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Synthetic biology and biotechnology

life promoting
From top: Close up of Moss Table in which electricity is generated directly by photosynthesis; Algal cultures.
With the need to reduce carbon emissions, and the dwindling reserves of fossil oil and gas, liquid fuels derived from plant material – biofuels – are an attractive source of energy. To minimize competition for land, water and other resources between energy crops and those grown for food, we must optimize plant productivity. Research is underway to understand what limits photosynthetic efficiency, and to explore ways of improving yields by optimizing existing processes, or introducing novel approaches such as broadening the wavelengths of light captured by plants.

Algae offer an alternative source of bioenergy. Many species grow very fast, produce large amounts of fuel molecules such as lipids, and can be grown on marginal land so do not compete with crop plants. The Algal Biotechnology Consortium (a collaboration between plant scientists, biochemists and engineers) is working to address some of the challenges for implementation of algal biodiesel production, including understanding lipid metabolism, and algal community biology, as well as conducting life-cycle analysis for sustainability.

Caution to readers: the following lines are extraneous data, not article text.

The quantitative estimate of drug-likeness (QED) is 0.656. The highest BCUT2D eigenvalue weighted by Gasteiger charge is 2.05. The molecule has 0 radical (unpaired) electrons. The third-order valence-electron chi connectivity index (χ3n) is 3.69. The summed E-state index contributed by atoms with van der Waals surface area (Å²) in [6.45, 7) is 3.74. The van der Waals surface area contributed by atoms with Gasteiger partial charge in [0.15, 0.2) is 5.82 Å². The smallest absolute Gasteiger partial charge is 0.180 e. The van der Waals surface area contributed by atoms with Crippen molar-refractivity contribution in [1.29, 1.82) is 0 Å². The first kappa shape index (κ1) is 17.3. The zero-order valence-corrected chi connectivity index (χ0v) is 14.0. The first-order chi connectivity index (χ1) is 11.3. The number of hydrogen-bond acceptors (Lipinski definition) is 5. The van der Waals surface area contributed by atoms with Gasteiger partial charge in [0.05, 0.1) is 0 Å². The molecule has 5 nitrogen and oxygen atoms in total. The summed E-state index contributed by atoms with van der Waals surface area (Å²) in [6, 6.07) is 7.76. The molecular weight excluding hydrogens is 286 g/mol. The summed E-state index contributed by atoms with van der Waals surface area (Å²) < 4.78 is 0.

We collaborate with industrial partners and end-users, including establishing pilot-scale operations. A novel biophotovoltaic device, in which electricity is generated directly by photosynthesis in algae and plants, is also being developed.

Applying biological solutions to industrial processes has the potential to produce bulk and fine chemicals, again replacing dependence on fossil fuel. We are generating synthetic biology tools for manipulation of microalgae to facilitate this. Engineering design principles for plant systems has been pioneered in our Department, and we run an active and very successful iGEM team each year. We are an active partner in the InCrops Project, an industry-facing organization facilitating commercialisation of new biorenewable and low carbon products from alternative and non-food crops. We are also involved in increasing both energy awareness and public understanding of the opportunities and challenges biotechnology and bioenergy provide.